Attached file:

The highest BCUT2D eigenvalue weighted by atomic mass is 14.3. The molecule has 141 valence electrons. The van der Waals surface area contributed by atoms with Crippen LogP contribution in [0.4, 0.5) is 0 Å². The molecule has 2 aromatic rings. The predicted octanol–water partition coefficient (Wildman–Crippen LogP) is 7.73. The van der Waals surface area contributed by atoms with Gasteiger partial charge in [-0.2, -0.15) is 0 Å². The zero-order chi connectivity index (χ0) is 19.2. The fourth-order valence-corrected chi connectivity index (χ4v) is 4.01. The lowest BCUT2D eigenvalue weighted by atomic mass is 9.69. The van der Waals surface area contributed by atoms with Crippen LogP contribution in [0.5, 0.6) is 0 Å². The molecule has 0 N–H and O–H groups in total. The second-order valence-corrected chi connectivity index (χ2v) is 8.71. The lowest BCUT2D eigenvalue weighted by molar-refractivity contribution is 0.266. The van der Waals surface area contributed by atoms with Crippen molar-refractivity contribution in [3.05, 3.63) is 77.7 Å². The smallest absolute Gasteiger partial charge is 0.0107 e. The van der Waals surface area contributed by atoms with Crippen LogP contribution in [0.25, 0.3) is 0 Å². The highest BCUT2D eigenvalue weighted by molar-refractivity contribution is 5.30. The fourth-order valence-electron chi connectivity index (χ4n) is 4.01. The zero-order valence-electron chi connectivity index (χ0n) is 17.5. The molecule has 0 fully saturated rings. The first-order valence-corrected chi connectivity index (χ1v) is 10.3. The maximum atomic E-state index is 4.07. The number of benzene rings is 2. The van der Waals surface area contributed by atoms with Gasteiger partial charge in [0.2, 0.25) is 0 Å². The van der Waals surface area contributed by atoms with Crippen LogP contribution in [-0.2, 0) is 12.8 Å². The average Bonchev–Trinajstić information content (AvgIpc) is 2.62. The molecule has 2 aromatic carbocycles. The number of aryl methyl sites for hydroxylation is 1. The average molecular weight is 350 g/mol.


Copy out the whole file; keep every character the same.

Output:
The highest BCUT2D eigenvalue weighted by atomic mass is 14.3. The molecule has 141 valence electrons. The van der Waals surface area contributed by atoms with Crippen LogP contribution in [0.4, 0.5) is 0 Å². The molecule has 2 aromatic rings. The predicted octanol–water partition coefficient (Wildman–Crippen LogP) is 7.73. The van der Waals surface area contributed by atoms with Gasteiger partial charge in [-0.2, -0.15) is 0 Å². The zero-order chi connectivity index (χ0) is 19.2. The fourth-order valence-corrected chi connectivity index (χ4v) is 4.01. The lowest BCUT2D eigenvalue weighted by atomic mass is 9.69. The van der Waals surface area contributed by atoms with Crippen LogP contribution in [0.5, 0.6) is 0 Å². The molecule has 0 N–H and O–H groups in total. The second-order valence-corrected chi connectivity index (χ2v) is 8.71. The lowest BCUT2D eigenvalue weighted by molar-refractivity contribution is 0.266. The van der Waals surface area contributed by atoms with Crippen molar-refractivity contribution in [3.05, 3.63) is 77.7 Å². The smallest absolute Gasteiger partial charge is 0.0107 e. The van der Waals surface area contributed by atoms with Crippen LogP contribution in [0.25, 0.3) is 0 Å². The highest BCUT2D eigenvalue weighted by molar-refractivity contribution is 5.30. The fourth-order valence-electron chi connectivity index (χ4n) is 4.01. The zero-order valence-electron chi connectivity index (χ0n) is 17.5. The molecule has 0 fully saturated rings. The first-order valence-corrected chi connectivity index (χ1v) is 10.3. The maximum atomic E-state index is 4.07. The number of benzene rings is 2. The van der Waals surface area contributed by atoms with Gasteiger partial charge in [0.2, 0.25) is 0 Å². The van der Waals surface area contributed by atoms with Crippen LogP contribution in [-0.2, 0) is 12.8 Å². The average Bonchev–Trinajstić information content (AvgIpc) is 2.62. The molecule has 2 aromatic carbocycles. The number of aryl methyl sites for hydroxylation is 1. The average molecular weight is 350 g/mol.